Wednesday, March 5, 2008

Clinton or Obama? Obama or Clinton? I Might Get to Choose After All

Now that the Democratic primaries in Texas and Ohio are over and both Senator Clinton and Senator Obama remain "alive" as viable candidates with a chance of winning the Democratic nomination, I guess the time has come for me to start paying more attention to the candidates. "What," I hear you ask (at least the metaphorical "you" that I imagine reads this blog), "you haven't been paying attention so far?" Well, in all honesty, no, I really have not been paying too much attention to the policy differences between Obama and Clinton (I'm going to try to go back and forth in which one I mention first...) because up until this morning, it did not look like it would ever really matter what I thought or which candidate I prefer. But with the race still neck-and-neck, it looks like Indiana's May primary might still matter. So the time has come to start thinking about which candidate I'd prefer. (For some previous thoughts on the primaries, see my previous posts "Obama, Huckabee, and Iowa...Oh My! - Yawn..." and "New Hampshire Primary Result Good for Democracy").

One thing I can say for sure: Absent some dramatic change in circumstances or the revelation of a critical new piece of information, I will be voting for the Democratic candidate to beat Senator McCain. The fact that the right-wing talk radio hosts dislike McCain gives me some reason to believe that we won't be in terrible shape if he wins, but his views on Iraq and certain social issues (and the impact that he could have on the Supreme Court) are more than ample reason for me to vote Democrat in November. So, the question becomes, who would I prefer to see running against Senator McCain and who will I vote for in May? I don't have an answer yet. But I do have some initial thoughts.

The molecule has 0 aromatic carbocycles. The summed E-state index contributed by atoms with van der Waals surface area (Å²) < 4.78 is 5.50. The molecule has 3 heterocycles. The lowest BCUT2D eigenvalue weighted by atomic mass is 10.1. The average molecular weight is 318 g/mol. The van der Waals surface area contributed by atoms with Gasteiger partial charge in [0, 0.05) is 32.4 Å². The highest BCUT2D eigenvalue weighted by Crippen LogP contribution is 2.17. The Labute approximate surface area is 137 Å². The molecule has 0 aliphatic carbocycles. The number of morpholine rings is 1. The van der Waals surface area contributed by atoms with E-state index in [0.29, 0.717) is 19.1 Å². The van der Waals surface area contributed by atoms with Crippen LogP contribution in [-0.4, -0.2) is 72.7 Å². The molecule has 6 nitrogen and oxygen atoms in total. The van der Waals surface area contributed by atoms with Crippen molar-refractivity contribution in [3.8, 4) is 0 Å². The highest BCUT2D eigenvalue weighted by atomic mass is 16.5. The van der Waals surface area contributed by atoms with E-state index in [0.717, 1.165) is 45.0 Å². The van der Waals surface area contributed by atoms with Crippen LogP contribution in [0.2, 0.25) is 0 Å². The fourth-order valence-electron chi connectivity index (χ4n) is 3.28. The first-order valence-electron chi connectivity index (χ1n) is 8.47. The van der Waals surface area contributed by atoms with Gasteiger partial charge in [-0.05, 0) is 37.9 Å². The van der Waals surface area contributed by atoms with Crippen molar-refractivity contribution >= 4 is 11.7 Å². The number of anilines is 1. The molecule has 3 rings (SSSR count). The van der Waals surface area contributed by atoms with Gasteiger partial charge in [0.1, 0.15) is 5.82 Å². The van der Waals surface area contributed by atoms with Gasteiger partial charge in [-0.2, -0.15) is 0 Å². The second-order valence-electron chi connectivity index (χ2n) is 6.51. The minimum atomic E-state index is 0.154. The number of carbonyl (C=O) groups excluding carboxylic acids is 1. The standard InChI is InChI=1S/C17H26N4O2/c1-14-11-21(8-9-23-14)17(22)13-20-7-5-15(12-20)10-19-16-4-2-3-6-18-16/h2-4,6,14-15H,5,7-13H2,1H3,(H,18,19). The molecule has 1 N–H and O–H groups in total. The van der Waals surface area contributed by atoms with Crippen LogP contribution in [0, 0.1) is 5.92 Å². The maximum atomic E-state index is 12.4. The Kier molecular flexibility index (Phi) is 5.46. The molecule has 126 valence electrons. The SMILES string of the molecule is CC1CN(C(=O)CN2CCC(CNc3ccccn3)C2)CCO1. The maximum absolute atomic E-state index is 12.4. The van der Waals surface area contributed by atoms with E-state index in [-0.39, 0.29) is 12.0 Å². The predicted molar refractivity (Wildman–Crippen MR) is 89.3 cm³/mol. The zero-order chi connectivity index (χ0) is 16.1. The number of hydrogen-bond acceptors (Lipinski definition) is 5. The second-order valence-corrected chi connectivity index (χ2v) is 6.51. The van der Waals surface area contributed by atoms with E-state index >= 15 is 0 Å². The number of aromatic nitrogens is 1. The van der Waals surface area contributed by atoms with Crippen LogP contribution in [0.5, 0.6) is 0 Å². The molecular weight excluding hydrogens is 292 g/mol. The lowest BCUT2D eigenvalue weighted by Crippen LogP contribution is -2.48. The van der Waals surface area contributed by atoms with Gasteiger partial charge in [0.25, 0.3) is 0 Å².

Hillary Rodham Clinton

Let me first admit to two things: First, I look back on the Clinton administration fondly. Sure, there were problems, but they never seemed that bad to me. Come on, who really cared about Whitewater or people paying to sleep in the Lincoln bedroom? And so what if President Clinton got a blowjob in the Oval Office? To paraphrase an oft-used phrase, "When Bill lied, nobody died." And ask this: Why exactly, was the President being asked about his sex life under oath anyway? So, like I said, I look back on the Clinton administration fondly (especially when compared to the current Bush administration which, in my not-so-humble opinion, will go down as one of the worst presidencies in American history). Second, I always liked (maybe admired would be the better term) Hillary. Sure, she bit off more than she could chew when she tried to reform healthcare. But I didn't see anybody else jumping into that morass to even try. Better to have tried and failed.... And, it was refreshing to see a First Lady who was more than just an ornament on the President's arm and who was involved in more than just cute little pet projects.

I think that Sen. Clinton has the experience to be President (for an interesting discussion on the need for experience, please read "Does Experience Matter in a President" in the February 28, 2008 issue of Time; the print version of the story has in interesting graph showing the experience of each of the former Presidents when they took office), has many of the traits that I'd like to see in a President, and appears to have views that are mostly in line with my own on many issues.


Something has always bothered me about Sen. Clinton. I can't put my finger on it, but something has always been ... well ... er ... um ... off. For one thing, she has always seemed like too much of a politician; I often wonder if she believes what she says or says what polls tell her that people want to hear. Add to that the huge opposition that she generates among conservatives, and I worry about her electability. For some reason, people love her or hate her; the question is whether the haters will stay home in November or come out en masse, even if it means voting for John McCain. And why can's Sen. Clinton simply say that, in hindsight, she should have been a more vocal opponent of the Iraq war? I don't want a President that cannot admit to past mistakes.

Barack Obama

I don't know as much about Sen. Obama as I do about Sen. Clinton. What I do recognize is that he is a terrific orator and motivator. We must take seriously anyone who can motivate young adults to become active and involved in the political process, rather than cynical slackers who believe that their voice doesn't matter. Like him or not, Sen. Obama deserves a great deal of credit for getting young adults involved in his campaign and for getting them to vote!